Downtown Riverhead’s historic district, created by the Town Board in 2006, could be added to the National Register of Historic Places under a plan being considered by the state — and being pushed by the town’s Landmarks Preservation Committee.
Daniel McEneny and Elizabeth Martin of the state Office of Parks, Recreation and Historic Preservation toured the downtown area this week with members of the committee and Councilwoman Jodi Giglio, the committee’s Town Board liaison.
“There are no negatives to this,” Ms. Giglio said of the proposal to put part of downtown in the National Register. “There are only positives.”
She said the designation, which would ultimately be determined by property owners by way of a vote, would not come with restrictions on what residents can do with their property — unless they are looking to get grants or tax credits.
According to its chairman, Richard Wines, the committee may also try to add St. Isidore Church in Polish Town and several buildings at Hallockville Museum Farm in Northville to the National Register. The town committee’s original proposal was to nominate a section of Main Street running from Griffing Avenue to just east of Roanoke Avenue for the National Register, Mr. Wines said.
“But when we met with members of the state Office of Parks, Recreation and Historic Preservation [in March], they suggested that we should consider a larger area,” he said. “So the area we are considering now stretches along Main Street from Griffing Avenue to Maple Avenue.”
The suggestion was made because state officials — who were invited to Riverhead to help advise the committee — wanted to consider including all of the historic downtown buildings on the National Register, he said.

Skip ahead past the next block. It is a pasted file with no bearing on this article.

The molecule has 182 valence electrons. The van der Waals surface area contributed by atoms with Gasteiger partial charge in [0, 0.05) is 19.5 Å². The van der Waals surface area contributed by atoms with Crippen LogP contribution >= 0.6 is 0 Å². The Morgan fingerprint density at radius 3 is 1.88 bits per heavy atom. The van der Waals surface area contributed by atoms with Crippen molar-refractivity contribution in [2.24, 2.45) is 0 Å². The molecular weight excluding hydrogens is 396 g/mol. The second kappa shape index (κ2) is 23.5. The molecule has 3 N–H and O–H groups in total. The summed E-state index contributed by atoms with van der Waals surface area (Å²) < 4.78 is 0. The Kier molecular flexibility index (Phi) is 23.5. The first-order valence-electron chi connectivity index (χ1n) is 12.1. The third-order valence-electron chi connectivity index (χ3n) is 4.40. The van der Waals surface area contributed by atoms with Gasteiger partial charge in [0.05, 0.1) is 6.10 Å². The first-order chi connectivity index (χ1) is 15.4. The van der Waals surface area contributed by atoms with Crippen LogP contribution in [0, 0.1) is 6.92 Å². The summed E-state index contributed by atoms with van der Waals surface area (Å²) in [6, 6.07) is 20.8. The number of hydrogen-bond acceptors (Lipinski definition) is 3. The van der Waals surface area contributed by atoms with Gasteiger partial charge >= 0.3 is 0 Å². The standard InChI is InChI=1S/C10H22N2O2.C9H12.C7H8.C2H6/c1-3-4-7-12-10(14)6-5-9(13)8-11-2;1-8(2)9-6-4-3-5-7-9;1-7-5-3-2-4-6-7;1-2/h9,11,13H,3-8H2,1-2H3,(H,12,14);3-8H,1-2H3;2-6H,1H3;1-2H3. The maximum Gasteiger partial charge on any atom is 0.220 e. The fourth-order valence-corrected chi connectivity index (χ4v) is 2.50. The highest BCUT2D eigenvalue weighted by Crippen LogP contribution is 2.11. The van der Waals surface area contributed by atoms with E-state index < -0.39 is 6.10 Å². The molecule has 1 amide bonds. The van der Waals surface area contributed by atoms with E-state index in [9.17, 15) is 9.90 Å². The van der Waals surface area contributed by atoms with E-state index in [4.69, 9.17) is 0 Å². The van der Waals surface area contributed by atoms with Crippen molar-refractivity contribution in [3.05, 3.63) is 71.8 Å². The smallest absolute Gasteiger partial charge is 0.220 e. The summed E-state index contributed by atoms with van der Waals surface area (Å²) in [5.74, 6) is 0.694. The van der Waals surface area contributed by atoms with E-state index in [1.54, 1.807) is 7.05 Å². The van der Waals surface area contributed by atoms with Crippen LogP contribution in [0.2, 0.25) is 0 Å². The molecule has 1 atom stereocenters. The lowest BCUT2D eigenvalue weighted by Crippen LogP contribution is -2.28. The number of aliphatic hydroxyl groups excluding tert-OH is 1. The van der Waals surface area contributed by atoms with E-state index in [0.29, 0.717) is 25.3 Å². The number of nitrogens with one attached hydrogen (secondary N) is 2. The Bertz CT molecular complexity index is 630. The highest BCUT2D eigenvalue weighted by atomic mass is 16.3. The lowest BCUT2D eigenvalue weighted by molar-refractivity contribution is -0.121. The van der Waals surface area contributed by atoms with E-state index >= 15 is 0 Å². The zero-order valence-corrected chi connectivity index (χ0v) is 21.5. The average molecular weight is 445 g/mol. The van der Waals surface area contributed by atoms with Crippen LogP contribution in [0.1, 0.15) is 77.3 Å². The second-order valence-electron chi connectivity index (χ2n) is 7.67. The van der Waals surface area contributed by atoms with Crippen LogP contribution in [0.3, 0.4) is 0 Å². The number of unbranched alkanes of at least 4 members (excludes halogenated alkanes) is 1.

“The benefit of inclusion in the National Register is that it makes it easier to apply for grants for any building or any projects in that area,” Mr. Wines said.
Businesses listed on the National Register also get higher consideration for many grants for rehabbing historic structures, he said.
“Another benefit for the property owners is that if they want to fix up one of the older buildings, and any building over 50 years old qualifies, there’s a 20 percent federal tax credit available and a 20 percent state tax credit,” Mr. Wines said.
Being listed on the National Register also carries with it a prestige that’s good for local restaurants and shops to use in promoting their businesses, he said.
“The landmarks committee will only move this forward if there is continued support from the business community, property owners and the Town Board,” Mr. Wines later said of the process. “Ultimately, the state will hold a public hearing on the proposed district and property owners will be asked to vote for or against it.
“No district is ever created without that approval,” he added.
The proposals to include St. Isidore Church and Hallockville are separate from the downtown proposal.
The push to include St. Isidore, which was built in 1905, came from some members of the parish, Mr. Wines said.
The state officials met with the pastor there, the Rev. Robert Kuznik, during their tour on Wednesday.
Inclusion on the National Register would make the church eligible to apply for what are called “sacred sites” grants that can assist with projects like restoring stained glass windows, Mr. McEneny said.
But since buildings can only be added to the National Register with the consent of their owners, the approval of the Diocese of Rockville Centre will be needed for St. Isidore to be considered, he said.
“If they did decide to do that, listing on the National Register would carry great prestige and would be a great honor for the Polish community that built the building,” Mr. Wines said. “It’s so important to local history and so important to the cultural history of the area.”
As for Hallockville, the barn building at the farm museum in Northville is already on the National Register, but the Hallockville board of directors, on which Mr. Wines sits, recently realized that some of the other buildings on the site are not on the National Register, and are now seeking to get them included, Mr. Wines said.
Another idea that’s being investigated, but which is in its early stages, he said, is to have all of Sound Avenue included in the National Register.